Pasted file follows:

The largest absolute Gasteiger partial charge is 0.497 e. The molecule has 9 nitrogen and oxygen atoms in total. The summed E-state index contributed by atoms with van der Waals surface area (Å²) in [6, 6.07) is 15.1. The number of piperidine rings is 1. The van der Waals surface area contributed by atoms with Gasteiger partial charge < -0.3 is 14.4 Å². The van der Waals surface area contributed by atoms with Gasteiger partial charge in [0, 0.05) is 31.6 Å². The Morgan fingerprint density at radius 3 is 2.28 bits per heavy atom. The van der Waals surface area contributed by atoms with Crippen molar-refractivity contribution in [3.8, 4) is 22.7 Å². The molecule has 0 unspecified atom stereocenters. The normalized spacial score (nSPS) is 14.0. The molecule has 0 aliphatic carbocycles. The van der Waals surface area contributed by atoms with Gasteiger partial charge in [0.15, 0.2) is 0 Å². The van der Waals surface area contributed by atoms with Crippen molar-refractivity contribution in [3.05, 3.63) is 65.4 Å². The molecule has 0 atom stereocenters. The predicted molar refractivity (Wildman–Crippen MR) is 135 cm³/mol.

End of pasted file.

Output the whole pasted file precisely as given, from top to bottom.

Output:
The largest absolute Gasteiger partial charge is 0.497 e. The molecule has 9 nitrogen and oxygen atoms in total. The summed E-state index contributed by atoms with van der Waals surface area (Å²) in [6, 6.07) is 15.1. The number of piperidine rings is 1. The van der Waals surface area contributed by atoms with Gasteiger partial charge < -0.3 is 14.4 Å². The van der Waals surface area contributed by atoms with Gasteiger partial charge in [0, 0.05) is 31.6 Å². The Morgan fingerprint density at radius 3 is 2.28 bits per heavy atom. The van der Waals surface area contributed by atoms with Crippen molar-refractivity contribution in [3.8, 4) is 22.7 Å². The molecule has 0 unspecified atom stereocenters. The normalized spacial score (nSPS) is 14.0. The molecule has 0 aliphatic carbocycles. The van der Waals surface area contributed by atoms with Gasteiger partial charge in [0.15, 0.2) is 0 Å². The van der Waals surface area contributed by atoms with Crippen molar-refractivity contribution in [3.05, 3.63) is 65.4 Å². The molecule has 0 atom stereocenters. The predicted molar refractivity (Wildman–Crippen MR) is 135 cm³/mol.